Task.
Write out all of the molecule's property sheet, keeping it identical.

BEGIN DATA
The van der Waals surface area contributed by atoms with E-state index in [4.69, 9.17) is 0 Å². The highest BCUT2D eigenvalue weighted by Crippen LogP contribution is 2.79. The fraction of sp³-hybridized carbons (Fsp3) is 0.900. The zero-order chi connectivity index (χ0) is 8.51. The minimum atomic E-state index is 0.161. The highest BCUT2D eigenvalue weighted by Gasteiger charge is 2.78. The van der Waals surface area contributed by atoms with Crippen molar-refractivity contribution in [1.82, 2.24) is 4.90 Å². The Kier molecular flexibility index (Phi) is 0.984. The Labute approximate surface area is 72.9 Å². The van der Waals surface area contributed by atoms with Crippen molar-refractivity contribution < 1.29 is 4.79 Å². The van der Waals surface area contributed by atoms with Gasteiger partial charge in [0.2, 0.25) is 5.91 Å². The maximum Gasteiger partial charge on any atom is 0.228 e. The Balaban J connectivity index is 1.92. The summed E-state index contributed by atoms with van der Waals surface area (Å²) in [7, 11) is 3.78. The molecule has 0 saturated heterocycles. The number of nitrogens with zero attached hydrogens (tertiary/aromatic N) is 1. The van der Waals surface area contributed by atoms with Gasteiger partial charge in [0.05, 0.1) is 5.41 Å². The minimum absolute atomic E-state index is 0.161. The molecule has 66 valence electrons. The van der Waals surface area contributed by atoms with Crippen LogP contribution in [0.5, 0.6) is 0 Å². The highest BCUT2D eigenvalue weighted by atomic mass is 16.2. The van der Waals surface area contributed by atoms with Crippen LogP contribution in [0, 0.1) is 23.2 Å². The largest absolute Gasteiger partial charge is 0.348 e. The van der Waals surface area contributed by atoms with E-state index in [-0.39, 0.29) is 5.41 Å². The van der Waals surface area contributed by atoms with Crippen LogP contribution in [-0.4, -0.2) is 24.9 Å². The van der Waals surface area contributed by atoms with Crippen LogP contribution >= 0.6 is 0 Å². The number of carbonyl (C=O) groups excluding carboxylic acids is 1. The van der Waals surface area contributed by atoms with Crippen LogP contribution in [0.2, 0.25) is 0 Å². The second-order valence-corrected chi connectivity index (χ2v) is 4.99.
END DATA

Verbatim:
The van der Waals surface area contributed by atoms with E-state index in [4.69, 9.17) is 0 Å². The highest BCUT2D eigenvalue weighted by Crippen LogP contribution is 2.79. The fraction of sp³-hybridized carbons (Fsp3) is 0.900. The zero-order chi connectivity index (χ0) is 8.51. The minimum atomic E-state index is 0.161. The highest BCUT2D eigenvalue weighted by Gasteiger charge is 2.78. The van der Waals surface area contributed by atoms with Crippen molar-refractivity contribution in [1.82, 2.24) is 4.90 Å². The Kier molecular flexibility index (Phi) is 0.984. The Labute approximate surface area is 72.9 Å². The van der Waals surface area contributed by atoms with Crippen molar-refractivity contribution < 1.29 is 4.79 Å². The van der Waals surface area contributed by atoms with Gasteiger partial charge in [0.2, 0.25) is 5.91 Å². The maximum Gasteiger partial charge on any atom is 0.228 e. The Balaban J connectivity index is 1.92. The summed E-state index contributed by atoms with van der Waals surface area (Å²) in [7, 11) is 3.78. The molecule has 0 saturated heterocycles. The number of nitrogens with zero attached hydrogens (tertiary/aromatic N) is 1. The van der Waals surface area contributed by atoms with Gasteiger partial charge in [0.05, 0.1) is 5.41 Å². The minimum absolute atomic E-state index is 0.161. The molecule has 66 valence electrons. The van der Waals surface area contributed by atoms with Crippen LogP contribution in [0.5, 0.6) is 0 Å². The highest BCUT2D eigenvalue weighted by atomic mass is 16.2. The van der Waals surface area contributed by atoms with Crippen LogP contribution in [0, 0.1) is 23.2 Å². The largest absolute Gasteiger partial charge is 0.348 e. The van der Waals surface area contributed by atoms with E-state index in [-0.39, 0.29) is 5.41 Å². The van der Waals surface area contributed by atoms with Crippen LogP contribution in [-0.4, -0.2) is 24.9 Å². The van der Waals surface area contributed by atoms with Crippen LogP contribution >= 0.6 is 0 Å². The number of carbonyl (C=O) groups excluding carboxylic acids is 1. The van der Waals surface area contributed by atoms with Crippen LogP contribution in [0.2, 0.25) is 0 Å². The second-order valence-corrected chi connectivity index (χ2v) is 4.99.